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In MATLAB you can use an anonymous function with another function to define a new function with fewer arguments as long you define the excluded argument before, e.g.

z=1

f1=@(x,y) f(x,y,z)

x=2

y=3

f1(x,y)

Can you do that in Mathematica?

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1  
You'll find that working with anonymous functions is much more flexible and convenient in Mathematica than in MATLAB. Mathematica is a functional language an anonymous (or named) functions are essential to it. Look up Map, Fold, etc. and read this part of the docs: reference.wolfram.com/mathematica/tutorial/… –  Szabolcs Mar 7 at 0:29

2 Answers 2

In Mathematica the equivalent of that would be

f1 = f[#1, #2, 1]&

The key is using Function, for which & is a short notation.

Note that I inlined the value of z here manually, as this is the simplest way to achieve the behaviour of your MATLAB function.

Here's a subtle difference between MATLAB and Mathematica:

MATLAB would capture the value of z at the time you define your function, and any subsequent changes to z won't affect what the function does.

In contrast to this, Mathematica will simply use the symbol z, which will in turn evaluate to its global value. For example:

In[1]:= f = # + z &
Out[1]= #1 + z &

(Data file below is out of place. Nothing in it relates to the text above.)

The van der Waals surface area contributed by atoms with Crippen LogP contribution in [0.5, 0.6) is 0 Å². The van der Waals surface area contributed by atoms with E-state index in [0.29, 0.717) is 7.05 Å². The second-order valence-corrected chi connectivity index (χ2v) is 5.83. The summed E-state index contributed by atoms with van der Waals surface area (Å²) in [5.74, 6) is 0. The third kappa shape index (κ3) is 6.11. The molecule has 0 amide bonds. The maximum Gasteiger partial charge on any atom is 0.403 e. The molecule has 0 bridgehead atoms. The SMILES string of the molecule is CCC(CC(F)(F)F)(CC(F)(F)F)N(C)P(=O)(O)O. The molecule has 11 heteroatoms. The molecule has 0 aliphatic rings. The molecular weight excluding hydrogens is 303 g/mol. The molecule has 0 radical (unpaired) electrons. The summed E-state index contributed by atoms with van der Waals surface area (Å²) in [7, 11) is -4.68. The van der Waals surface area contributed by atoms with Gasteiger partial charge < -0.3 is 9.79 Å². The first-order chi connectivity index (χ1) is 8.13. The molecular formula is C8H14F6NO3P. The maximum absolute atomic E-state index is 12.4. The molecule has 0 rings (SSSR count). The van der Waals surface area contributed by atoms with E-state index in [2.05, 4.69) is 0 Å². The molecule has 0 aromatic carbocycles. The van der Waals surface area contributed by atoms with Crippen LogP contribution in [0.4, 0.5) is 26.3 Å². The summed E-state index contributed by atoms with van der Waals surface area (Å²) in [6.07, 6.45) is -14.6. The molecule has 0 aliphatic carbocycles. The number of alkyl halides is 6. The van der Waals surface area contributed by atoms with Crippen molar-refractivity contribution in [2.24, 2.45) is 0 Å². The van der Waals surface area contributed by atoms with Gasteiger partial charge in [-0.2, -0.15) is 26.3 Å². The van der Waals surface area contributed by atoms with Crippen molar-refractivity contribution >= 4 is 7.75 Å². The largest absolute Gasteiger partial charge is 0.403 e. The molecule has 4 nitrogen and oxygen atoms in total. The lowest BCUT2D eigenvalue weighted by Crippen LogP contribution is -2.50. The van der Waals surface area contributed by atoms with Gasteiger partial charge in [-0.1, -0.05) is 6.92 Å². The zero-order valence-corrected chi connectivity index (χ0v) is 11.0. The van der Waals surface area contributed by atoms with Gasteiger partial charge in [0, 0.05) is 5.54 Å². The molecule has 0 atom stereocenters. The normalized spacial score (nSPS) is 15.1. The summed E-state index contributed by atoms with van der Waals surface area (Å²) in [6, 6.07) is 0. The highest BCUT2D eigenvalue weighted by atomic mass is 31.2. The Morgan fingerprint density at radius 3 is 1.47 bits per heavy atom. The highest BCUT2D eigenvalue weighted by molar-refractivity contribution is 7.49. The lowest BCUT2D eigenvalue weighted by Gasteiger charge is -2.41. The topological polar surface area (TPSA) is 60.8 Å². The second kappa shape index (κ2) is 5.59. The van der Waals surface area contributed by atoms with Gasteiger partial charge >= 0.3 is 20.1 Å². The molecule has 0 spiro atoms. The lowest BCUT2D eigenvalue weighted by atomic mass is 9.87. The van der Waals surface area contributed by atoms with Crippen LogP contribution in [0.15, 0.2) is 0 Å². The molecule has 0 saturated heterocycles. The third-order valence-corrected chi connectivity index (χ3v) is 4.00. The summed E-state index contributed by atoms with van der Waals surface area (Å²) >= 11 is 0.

In[2]:= f[3]
Out[2]= 3 + z

In[3]:= z = 2
Out[3]= 2

In[4]:= f[3]
Out[4]= 5

In[5]:= z = 3
Out[5]= 3

In[6]:= f[3]
Out[6]= 6

Notice that: 1. you can have a symbolic z in Mathematica 2. changing the value of the global variable z affects what the function does.

If you want to inline the value of a global variable when defining the function (as MATLAB does), use With:

f = With[{t = z}, #+t&]
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f[a_][b_] = a*b
g = f[2]
g[4]

(* 8 *)
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I think this is not an analog of the MATLAB code he posted. –  Szabolcs Mar 7 at 0:25
    
@Szabolcs: I think you're right, your comment is more what the OP is looking for. The idea of defining some function based on an earlier global (or local) is so... yuck. –  rasher Mar 7 at 0:27

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